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Lent 2020

Palm Crosses

Please would you return to church or the parish centre last year’s palm cross in order that they may be burned to make the ash used on Ash Wednesday.

Service of Preparation for Lent

This ideal preparation for our keeping of the season of Lent takes place on the Sunday Next before Lent, 23 February at 5.30pm. It is always appreciated by those who come and we wish to encourage a greater proportion of our worshipping community to sample the spiritual treasures on offer. Please do come.

Download the Sunday Next before Lent poster.

Ash Wednesday

The Season of Lent begins on Wednesday 26 February. There are two eucharistic services on this day: Mass with Imposition of Ashes at 9.30am in the Parish Centre, and The Parish Mass with Imposition of Ashes at 7.30pm in church. Ash Wednesday is a ‘Red Letter’ or Holy Day of Obligation when all committed Christians are asked to participate in the worship of the Church and consider their response to the themes of the season.

Ash Wednesday is named from the tradition of marking the faithful with a cross of ashes as a sign of mourning for their sins and of repentance. The ash is prepared by burning the palms left over from the previous year and mixing them with a little holy oil or water. This marking was originally made on the tonsure of monks or on the forehead of the faithful, but modern practice allows marking the palms of the hands instead. The people kneel before the priest, who marks them with the words, ‘Remember that you are dust, and to dust you shall return. Turn away from sin and be faithful to Christ’.

The service of the imposition of ashes is known as ‘ashing' and has its basis in the Old Testament practice, common in the ancient Middle East, of putting ashes on one's head and wearing sackcloth to signify repentance. ‘O my poor people, put on sackcloth, and roll in ashes; make mourning as for an only child, most bitter lamentation’ (Jeremiah 6:26). The use of ashes was abolished as part of the Protestant reforms of 1548 but reinstated by later monarchs. The service is now widely observed in the Church of England. Ash Wednesday is observed by almost all Christian denominations as a solemn day of repentance to mark the beginning of an important season, whether ashing is practised or not. Let us begin Lent as we mean to go on – together, faithfully.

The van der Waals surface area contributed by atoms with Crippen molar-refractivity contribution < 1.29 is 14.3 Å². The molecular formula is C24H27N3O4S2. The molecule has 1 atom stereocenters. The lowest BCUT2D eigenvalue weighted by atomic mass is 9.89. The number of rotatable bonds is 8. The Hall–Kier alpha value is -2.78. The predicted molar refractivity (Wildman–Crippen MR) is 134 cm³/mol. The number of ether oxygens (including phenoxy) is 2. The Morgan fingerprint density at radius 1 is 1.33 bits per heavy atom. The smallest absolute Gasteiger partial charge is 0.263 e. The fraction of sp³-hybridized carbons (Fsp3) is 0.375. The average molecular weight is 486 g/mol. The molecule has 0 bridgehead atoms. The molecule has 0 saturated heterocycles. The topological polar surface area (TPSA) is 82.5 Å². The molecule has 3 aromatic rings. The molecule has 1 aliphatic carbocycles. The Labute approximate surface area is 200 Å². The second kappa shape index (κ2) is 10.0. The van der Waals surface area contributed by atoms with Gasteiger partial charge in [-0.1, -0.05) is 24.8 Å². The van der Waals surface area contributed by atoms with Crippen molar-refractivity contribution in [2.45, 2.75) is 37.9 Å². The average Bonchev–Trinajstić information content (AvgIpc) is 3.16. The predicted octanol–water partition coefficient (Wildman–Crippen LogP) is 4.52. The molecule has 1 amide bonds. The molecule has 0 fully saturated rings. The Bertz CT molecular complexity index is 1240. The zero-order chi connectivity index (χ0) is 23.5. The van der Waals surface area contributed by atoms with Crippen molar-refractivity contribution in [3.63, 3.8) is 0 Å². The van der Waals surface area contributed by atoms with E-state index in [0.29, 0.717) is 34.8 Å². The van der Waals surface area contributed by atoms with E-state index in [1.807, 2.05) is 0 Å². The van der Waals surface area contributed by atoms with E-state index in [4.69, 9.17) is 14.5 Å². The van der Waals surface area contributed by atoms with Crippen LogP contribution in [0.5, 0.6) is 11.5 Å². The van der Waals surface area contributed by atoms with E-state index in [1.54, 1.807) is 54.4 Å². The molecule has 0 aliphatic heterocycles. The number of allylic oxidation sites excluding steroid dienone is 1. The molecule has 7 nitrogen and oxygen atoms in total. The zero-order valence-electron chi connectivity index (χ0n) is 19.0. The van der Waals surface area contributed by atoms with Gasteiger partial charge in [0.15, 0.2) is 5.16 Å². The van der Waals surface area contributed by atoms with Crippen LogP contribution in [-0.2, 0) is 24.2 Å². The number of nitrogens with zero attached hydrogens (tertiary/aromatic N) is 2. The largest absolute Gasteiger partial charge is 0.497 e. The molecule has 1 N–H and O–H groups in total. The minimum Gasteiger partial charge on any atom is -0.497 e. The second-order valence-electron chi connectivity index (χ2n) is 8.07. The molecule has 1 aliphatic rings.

Download the Ash Wednesday poster.

Resolutions for Lent

Faithfully and sincerely living the Christian life means a continual effort to live up to the ideals Christ has set us. Because we so regularly fall short we are constantly picking ourselves up and making a new effort, a new beginning.

Lent is a terrific opportunity to make such a fresh start. This in effect means making resolutions. They should be few, practical and reasonable. A little self-knowledge should be brought to bear. It is quite pointless making great promises if you know yourself well enough to know that you will not keep them up.

Stations of the Cross - Fridays in Lent

As in previous years, we will be joining with our Christian brothers and sisters from St Gregory’s Roman Catholic Church for these devotions on the fourteen 'Stations of the Cross’. They are ‘snapshots’ taken during the final hours of Christ’s earthly life, and these evenings are an immensely valuable spiritual devotion on the final hours of Christ’s earthly life. Stations take place on Friday evenings at 7.30pm, as follows: